Bahá'u'lláh warns that if the trend of ecclesiastics and rulers continues, the structures of religion that are in place to protect humanity will be undone and severe oppression will afflict all of humanity. He explains that this has already been foretold in Scriptures of the past:
When the oppression and afflictions that are to befall mankind will have come to pass, then shall the sun be withheld from shining, the moon from giving light, the stars of heaven shall fall upon the earth and the pillars of the earth shall quake (Kitab-i-Iqan 25).
And explains that this is now the condition in which we live:
…men shall become oppressed and afflicted, the time when the lingering traces of the Sun of Truth and the fruit of the Tree of knowledge and wisdom will have vanished from the midst of men, when the reins of mankind will have fallen into the grasp of the foolish and ignorant, when the portals of divine unity and understanding –the essential and highest purpose in creation—will have been closed, when certain knowledge will have given way to idle fancy, and corruption will have usurped the station of righteousness. Such a condition as this is witnessed in this day when the reins of every community have fallen into the grasp of foolish leaders, who lead after their own whims and desire (29).
Bahá'u'lláh thus exhorts the rulers of the earth:
Exert yourselves that ye may attain this transcendent and most sublime station, the station that can ensure the protection and security of all mankind. This goal excelleth every other goal, and this aspiration is the monarch of all aspirations (Gleanings from the Writings of Bahá'u'lláh 288).
For is it not your clear duty to restrain the tyranny of the oppressor, and to deal equitably with your subjects, that your high sense of justice may be fully demonstrated to all mankind? (The Promised Day is Come 24).
Let thine ear be attentive, O King, to the words We have addressed to thee. Let the oppressor desist from his tyranny, and cut off the perpetrators of injustice from among them that profess thy faith (39).
'Abdu'l-Bahá explains that in some contexts, it may be necessary for the legitimate use of force to protect people from the harmful intentions of aggressors:
If for example, a high-minded sovereign marshals his troops to block the onset of the insurgent and the aggressor, or again, if he takes the field and distinguishes himself in a struggle to unify a divided state and people, if, in brief, he is waging war for a righteous purpose, then this seeming wrath is mercy itself, and this apparent tyranny the very substance of justice and this warfare the cornerstone of peace. Today, the task befitting great rulers is to establish universal peace, for in this lies the freedom of all peoples… (The Secret of Divine Civilization 71).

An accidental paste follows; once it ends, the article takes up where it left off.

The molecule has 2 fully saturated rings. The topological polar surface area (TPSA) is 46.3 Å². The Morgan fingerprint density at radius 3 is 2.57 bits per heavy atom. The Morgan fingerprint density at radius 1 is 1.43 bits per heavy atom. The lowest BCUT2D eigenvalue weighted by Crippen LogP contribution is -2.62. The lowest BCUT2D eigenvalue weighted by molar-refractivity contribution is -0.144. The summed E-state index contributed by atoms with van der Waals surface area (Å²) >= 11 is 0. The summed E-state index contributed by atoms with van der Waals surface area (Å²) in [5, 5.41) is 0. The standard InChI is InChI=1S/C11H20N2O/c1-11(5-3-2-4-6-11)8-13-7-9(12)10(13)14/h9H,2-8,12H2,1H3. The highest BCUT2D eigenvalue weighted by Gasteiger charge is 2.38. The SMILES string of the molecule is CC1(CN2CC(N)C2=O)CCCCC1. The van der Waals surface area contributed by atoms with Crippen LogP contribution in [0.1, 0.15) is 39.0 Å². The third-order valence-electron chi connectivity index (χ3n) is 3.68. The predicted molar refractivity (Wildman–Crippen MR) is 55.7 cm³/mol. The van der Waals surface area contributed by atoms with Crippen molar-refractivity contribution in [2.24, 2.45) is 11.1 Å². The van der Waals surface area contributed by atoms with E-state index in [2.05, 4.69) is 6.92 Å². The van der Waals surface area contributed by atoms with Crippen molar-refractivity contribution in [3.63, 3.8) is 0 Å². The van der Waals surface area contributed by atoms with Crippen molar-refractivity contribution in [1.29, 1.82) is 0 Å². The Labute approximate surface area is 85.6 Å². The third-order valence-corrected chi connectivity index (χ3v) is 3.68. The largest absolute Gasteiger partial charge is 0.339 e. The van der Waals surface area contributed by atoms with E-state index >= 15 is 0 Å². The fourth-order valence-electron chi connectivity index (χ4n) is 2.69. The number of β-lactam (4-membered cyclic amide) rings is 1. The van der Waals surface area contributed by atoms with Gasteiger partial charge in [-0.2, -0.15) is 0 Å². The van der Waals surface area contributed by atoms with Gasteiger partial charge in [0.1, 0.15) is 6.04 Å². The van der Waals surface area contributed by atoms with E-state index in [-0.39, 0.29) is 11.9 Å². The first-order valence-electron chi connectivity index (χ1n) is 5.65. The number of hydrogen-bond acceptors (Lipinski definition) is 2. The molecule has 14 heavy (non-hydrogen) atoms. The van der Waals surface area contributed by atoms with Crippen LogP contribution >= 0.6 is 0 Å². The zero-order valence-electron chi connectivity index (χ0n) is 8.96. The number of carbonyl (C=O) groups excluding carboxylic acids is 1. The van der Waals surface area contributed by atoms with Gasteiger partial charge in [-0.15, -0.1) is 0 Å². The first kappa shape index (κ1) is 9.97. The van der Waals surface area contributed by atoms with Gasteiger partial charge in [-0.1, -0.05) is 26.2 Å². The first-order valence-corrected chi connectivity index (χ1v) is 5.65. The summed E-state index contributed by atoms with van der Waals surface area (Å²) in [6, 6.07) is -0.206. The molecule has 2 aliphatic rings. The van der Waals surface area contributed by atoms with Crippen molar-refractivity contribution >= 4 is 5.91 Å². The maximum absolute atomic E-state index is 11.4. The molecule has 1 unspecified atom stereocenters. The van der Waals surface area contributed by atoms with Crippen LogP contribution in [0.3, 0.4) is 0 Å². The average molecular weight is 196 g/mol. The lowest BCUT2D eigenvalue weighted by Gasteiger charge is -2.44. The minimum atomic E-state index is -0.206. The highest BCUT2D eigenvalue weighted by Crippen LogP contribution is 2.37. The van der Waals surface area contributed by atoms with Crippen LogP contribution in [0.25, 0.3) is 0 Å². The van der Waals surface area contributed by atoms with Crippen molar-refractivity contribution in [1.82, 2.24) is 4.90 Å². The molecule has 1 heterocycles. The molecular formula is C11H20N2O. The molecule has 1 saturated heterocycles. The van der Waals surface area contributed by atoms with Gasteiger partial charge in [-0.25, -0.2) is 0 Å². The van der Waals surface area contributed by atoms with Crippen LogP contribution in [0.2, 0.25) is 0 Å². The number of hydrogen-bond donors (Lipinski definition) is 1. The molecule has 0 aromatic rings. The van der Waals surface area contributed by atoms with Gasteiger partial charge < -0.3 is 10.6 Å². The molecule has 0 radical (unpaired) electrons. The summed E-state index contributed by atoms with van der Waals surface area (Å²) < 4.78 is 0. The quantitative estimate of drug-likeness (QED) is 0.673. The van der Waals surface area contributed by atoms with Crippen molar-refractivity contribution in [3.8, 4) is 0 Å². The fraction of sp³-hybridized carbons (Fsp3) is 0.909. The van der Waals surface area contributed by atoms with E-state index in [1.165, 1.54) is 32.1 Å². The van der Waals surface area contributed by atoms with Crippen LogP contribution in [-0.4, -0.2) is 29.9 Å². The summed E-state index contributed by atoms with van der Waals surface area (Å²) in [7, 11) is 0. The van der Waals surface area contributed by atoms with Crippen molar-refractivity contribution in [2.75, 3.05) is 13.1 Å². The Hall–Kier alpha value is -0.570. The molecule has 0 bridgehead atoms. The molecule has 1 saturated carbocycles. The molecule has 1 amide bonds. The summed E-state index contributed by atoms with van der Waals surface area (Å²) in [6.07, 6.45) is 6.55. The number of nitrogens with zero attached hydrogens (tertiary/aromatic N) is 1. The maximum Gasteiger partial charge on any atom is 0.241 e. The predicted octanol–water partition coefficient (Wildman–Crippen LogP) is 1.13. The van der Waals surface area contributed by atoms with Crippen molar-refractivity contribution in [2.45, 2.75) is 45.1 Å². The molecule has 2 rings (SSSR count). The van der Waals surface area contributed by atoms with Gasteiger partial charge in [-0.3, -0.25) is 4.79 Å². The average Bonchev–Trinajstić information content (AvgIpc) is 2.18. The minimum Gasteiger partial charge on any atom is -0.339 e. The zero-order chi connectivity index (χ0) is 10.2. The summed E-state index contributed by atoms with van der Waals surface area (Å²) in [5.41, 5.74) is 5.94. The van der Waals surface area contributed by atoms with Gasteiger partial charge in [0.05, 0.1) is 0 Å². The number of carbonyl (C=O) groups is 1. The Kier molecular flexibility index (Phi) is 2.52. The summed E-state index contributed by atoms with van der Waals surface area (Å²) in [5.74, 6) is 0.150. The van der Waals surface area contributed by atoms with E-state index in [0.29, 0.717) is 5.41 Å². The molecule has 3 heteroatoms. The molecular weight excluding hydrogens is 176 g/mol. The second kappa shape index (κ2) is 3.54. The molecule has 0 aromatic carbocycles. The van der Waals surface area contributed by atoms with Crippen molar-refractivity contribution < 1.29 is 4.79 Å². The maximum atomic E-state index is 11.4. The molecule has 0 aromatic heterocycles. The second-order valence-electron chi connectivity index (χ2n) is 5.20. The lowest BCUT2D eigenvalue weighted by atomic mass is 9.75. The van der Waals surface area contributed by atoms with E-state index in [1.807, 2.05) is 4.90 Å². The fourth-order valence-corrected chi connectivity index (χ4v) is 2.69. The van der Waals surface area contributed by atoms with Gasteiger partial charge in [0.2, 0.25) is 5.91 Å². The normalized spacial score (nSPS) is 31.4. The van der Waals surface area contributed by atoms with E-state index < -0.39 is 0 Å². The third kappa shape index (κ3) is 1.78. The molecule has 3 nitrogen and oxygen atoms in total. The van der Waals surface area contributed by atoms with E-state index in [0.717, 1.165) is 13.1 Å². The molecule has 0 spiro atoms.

An interesting aside to this advice to those in a position of power, is that although in Bahá'u'lláh's Writings all oppression of others is harmful and violence is condemned, He nonetheless insists that a legitimate use of force would have to be applied to the control of drug abuse. Although the following reference is to opium, which was the most commonly used drug at the time, it is interesting to consider that police have recounted numerous stories of individuals under the influence of drugs more powerful than opium, as being completely uncontrollable with seemingly superhuman forces of destruction (personal communication from police officer). Children forced to work as child soldiers in countries such as Sierra Leone, Uganda and Columbia, are administered drugs to prevent the normal constraints of aversion to killing from interfering with their trainer's purposes (Wessells http://pangaea.org/street_children/africa/armies.htm).
In this, the cycle of Almighty God, violence and force, constraint and oppression, are one and all condemned. It is, however, mandatory that the use of opium be prevented by any means whatsoever, that perchance the human race may be delivered from this most powerful of plagues (Kitab-i-Aqdas 238-239).
From the above examples, we can see how Bahá'í teachings provide a constellation of considerations for modern contexts and cannot be reduced to simplistic admonitions to love everyone no matter what circumstances. Thus Bahá'u'lláh shows "not only how health [societal health] is to be maintained, but also how it may be recovered when lost" (Bahá'u'lláh and the New Era 105-107).